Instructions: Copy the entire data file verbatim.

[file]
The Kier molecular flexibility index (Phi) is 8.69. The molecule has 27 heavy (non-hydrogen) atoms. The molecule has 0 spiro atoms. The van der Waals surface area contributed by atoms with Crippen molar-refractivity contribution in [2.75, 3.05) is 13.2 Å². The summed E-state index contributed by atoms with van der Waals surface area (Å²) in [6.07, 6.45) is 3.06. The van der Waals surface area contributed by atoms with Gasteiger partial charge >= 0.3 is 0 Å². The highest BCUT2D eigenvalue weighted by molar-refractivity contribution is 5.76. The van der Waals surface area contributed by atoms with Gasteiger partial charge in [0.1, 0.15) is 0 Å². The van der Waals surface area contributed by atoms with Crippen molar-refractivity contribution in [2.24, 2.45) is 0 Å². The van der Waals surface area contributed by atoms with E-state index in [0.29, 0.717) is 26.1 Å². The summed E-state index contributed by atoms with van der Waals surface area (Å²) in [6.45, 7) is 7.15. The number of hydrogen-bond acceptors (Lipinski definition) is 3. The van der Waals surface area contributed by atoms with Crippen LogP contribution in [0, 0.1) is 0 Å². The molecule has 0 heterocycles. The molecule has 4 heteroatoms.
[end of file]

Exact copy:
The Kier molecular flexibility index (Phi) is 8.69. The molecule has 27 heavy (non-hydrogen) atoms. The molecule has 0 spiro atoms. The van der Waals surface area contributed by atoms with Crippen molar-refractivity contribution in [2.75, 3.05) is 13.2 Å². The summed E-state index contributed by atoms with van der Waals surface area (Å²) in [6.07, 6.45) is 3.06. The van der Waals surface area contributed by atoms with Gasteiger partial charge >= 0.3 is 0 Å². The highest BCUT2D eigenvalue weighted by molar-refractivity contribution is 5.76. The van der Waals surface area contributed by atoms with Gasteiger partial charge in [0.1, 0.15) is 0 Å². The van der Waals surface area contributed by atoms with Crippen molar-refractivity contribution in [2.24, 2.45) is 0 Å². The van der Waals surface area contributed by atoms with E-state index in [0.29, 0.717) is 26.1 Å². The summed E-state index contributed by atoms with van der Waals surface area (Å²) in [6.45, 7) is 7.15. The number of hydrogen-bond acceptors (Lipinski definition) is 3. The van der Waals surface area contributed by atoms with Crippen LogP contribution in [0, 0.1) is 0 Å². The molecule has 0 heterocycles. The molecule has 4 heteroatoms.